Perhaps even the disciples, swamped by the tempest turned to blaming themselves. We should have stayed closer to land. We should have taken a bigger boat. Whose idea was it to go boating today?
And once you start down that road there is no hope in crisis. How can I trust God with something when it’s my own fault to begin with? We can rattle off a hundred things we could have done differently, and all of them become excuses for why we can’t trust him now.
Trust in God based on our own performance, is still trust in ourselves. If God only helps the perfect, what hope have any of us? If we must earn the right to trust in Father, then we still end up only believing in ourselves. It will even work for us as long as the weather is nice. But when the storm crashes down us, such faith is worthless indeed. Who cannot point to weaknesses, ignorance or failure in our own lives that would make it impossible to believe he will help me out?
Jesus’s ministry with his closest friends was designed to bring them to the end of themselves so that they might trust in Father alone. But no matter how hard they tried, they always seemed to come up short. Even on the night Jesus was arrested, Peter was so certain his faith in God would overcome any temptation to deny his friend. But it wasn’t so. As soon as the heat was turned up he caved in, his fears overwhelming his faith.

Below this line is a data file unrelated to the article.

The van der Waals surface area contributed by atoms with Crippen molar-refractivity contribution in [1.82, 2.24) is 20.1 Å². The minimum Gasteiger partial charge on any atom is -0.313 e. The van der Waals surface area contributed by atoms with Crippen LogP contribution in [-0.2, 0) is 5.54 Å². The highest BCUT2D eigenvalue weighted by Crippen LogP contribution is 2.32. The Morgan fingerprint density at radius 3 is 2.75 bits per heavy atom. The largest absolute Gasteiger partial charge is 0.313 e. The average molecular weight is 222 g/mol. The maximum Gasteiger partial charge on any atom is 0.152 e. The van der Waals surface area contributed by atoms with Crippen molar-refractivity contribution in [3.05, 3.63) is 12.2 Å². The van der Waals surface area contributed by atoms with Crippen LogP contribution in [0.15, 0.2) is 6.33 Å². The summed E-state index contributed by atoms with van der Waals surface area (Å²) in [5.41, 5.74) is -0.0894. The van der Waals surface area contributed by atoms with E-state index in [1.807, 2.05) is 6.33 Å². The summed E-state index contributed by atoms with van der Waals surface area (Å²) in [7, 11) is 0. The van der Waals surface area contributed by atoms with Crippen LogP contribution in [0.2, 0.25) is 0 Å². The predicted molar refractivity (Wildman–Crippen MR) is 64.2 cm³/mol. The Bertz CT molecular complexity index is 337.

You know what that is like, don’t you? If you’re like me you probably have plenty of stories where you really needed to entrust yourself to his care, but instead reacted to your fears. Like Peter, we look back at our faithlessness and weep. Blame and accusation swallow up any confidence we have that God will work in our lives. As long as I’ve been a Christian I should be doing better by now.